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The Allure of OrderHigh Hopes, Dashed Expectations, and the Troubled Quest to Remake American Schooling$
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Jal Mehta

Print publication date: 2013

Print ISBN-13: 9780199942060

Published to Oxford Scholarship Online: November 2020

DOI: 10.1093/oso/9780199942060.001.0001

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PRINTED FROM OXFORD SCHOLARSHIP ONLINE (oxford.universitypressscholarship.com). (c) Copyright Oxford University Press, 2021. All Rights Reserved. An individual user may print out a PDF of a single chapter of a monograph in OSO for personal use. date: 21 October 2021

A “Semiprofession” in an Era of Accountability

A “Semiprofession” in an Era of Accountability

Chapter:
(p.118) 6 A “Semiprofession” in an Era of Accountability
Source:
The Allure of Order
Author(s):

Jal Mehta

Publisher:
Oxford University Press
DOI:10.1093/oso/9780199942060.003.0008

While changes in the way that education was defined were key to subsequent policy debate, the movement toward educator accountability also drew its impetus from a broader movement toward the rationalization and lay control of professionals that has affected medicine, law, higher education, and many other fields. Viewing educational politics through this broader lens of the sociology of the professions explains why similar movements toward accountability arose simultaneously across fields, as well as why the teaching profession was particularly vulnerable to these external demands. Previous scholarship on the educational accountability movement has largely ignored the perspective offered by the sociology of the professions on the dynamics of reform. Political scientists who seek to explain the movement toward educational standards and accountability have focused on state and particularly federal legislative history, seeking to understand the key decisions that have propelled education reform. They have paid little attention to similar movements toward accountability in other fields or to how the “semi-professional” status of education may have affected the dynamics of reform. Sociologists who study schooling have noted what they perceive as a trend towards the deprofessionalization of teaching, but their interest is less in the causes of deprofessionalization and more in its consequences for teachers’ work. They also have shown little concern with the question of how professionalization affects the politics of reform or, more sociologically, of what explains the success or failure of teachers’ attempts to increase the professionalization of their practice. This chapter seeks to fill this void and address a series of questions about the movement toward educational accountability from the perspective of the sociology of the professions. This perspective brings several key questions to the fore: Why has there been an increasing demand for accountability across the professions? How does the low status of K–12 education in comparison with other professions affect the demands made by external reformers? How have teachers sought to increase their professional status and power in light of these external demands? And finally, how successful have teachers been in their efforts to professionalize their practice, and what explains their success or lack thereof?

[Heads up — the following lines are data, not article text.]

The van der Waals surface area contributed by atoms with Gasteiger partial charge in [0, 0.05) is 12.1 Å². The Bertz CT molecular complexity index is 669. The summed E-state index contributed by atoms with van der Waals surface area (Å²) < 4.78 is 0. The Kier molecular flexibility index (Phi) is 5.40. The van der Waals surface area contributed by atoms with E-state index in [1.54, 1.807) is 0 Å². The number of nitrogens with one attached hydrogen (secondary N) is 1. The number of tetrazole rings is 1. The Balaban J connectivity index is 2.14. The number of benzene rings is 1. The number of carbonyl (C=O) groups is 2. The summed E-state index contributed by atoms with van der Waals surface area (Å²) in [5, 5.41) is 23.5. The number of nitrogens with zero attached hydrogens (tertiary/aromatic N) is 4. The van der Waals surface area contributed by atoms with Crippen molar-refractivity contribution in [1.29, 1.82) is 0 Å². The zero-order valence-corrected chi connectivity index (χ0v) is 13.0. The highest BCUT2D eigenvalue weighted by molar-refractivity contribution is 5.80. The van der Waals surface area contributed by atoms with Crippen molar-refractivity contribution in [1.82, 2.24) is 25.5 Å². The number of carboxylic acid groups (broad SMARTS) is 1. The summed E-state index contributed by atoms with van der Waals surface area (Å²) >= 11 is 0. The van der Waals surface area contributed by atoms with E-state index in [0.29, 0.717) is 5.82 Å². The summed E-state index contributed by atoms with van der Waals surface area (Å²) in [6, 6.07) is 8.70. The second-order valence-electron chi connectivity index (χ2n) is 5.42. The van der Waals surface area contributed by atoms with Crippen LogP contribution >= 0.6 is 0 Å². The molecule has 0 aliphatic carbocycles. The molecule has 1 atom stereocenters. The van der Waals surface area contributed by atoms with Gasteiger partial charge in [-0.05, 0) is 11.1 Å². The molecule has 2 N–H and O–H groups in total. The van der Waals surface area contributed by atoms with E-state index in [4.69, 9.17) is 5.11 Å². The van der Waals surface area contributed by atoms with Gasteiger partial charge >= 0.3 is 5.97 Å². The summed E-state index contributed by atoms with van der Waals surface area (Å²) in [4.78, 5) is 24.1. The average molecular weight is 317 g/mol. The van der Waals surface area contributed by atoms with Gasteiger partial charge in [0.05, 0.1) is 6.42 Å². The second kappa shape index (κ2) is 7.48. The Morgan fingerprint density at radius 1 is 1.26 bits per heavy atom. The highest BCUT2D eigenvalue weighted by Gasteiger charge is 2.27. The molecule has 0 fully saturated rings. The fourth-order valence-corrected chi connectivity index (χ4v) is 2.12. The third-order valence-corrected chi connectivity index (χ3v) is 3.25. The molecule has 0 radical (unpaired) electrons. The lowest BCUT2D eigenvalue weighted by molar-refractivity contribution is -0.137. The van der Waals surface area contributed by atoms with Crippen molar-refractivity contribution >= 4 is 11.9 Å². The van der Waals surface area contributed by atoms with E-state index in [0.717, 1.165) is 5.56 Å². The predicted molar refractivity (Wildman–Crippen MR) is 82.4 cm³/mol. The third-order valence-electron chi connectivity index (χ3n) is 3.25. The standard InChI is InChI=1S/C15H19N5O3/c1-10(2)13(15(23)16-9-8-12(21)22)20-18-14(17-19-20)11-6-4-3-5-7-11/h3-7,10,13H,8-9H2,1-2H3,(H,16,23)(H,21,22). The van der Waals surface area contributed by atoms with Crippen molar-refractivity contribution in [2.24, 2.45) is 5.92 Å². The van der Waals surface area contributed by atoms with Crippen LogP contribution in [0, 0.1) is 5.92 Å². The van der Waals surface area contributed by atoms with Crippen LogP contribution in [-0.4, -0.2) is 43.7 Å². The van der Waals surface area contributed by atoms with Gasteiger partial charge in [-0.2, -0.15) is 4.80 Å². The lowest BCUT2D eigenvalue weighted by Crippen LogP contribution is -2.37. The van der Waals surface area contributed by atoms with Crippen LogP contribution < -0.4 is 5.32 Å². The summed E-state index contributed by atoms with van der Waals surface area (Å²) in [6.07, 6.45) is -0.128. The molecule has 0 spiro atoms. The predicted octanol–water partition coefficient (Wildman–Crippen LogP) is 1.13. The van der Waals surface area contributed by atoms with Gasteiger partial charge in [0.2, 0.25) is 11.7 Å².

Keywords:   Coalition of Essential Schools, Designs for Change (DFC), Fordham Foundation, New Democrats, alternative certification, bottom-up reform, capital control, career ladder plans, consumer logic, deregulation, external accountability, human capital, neoliberalism, peer review, progressive education

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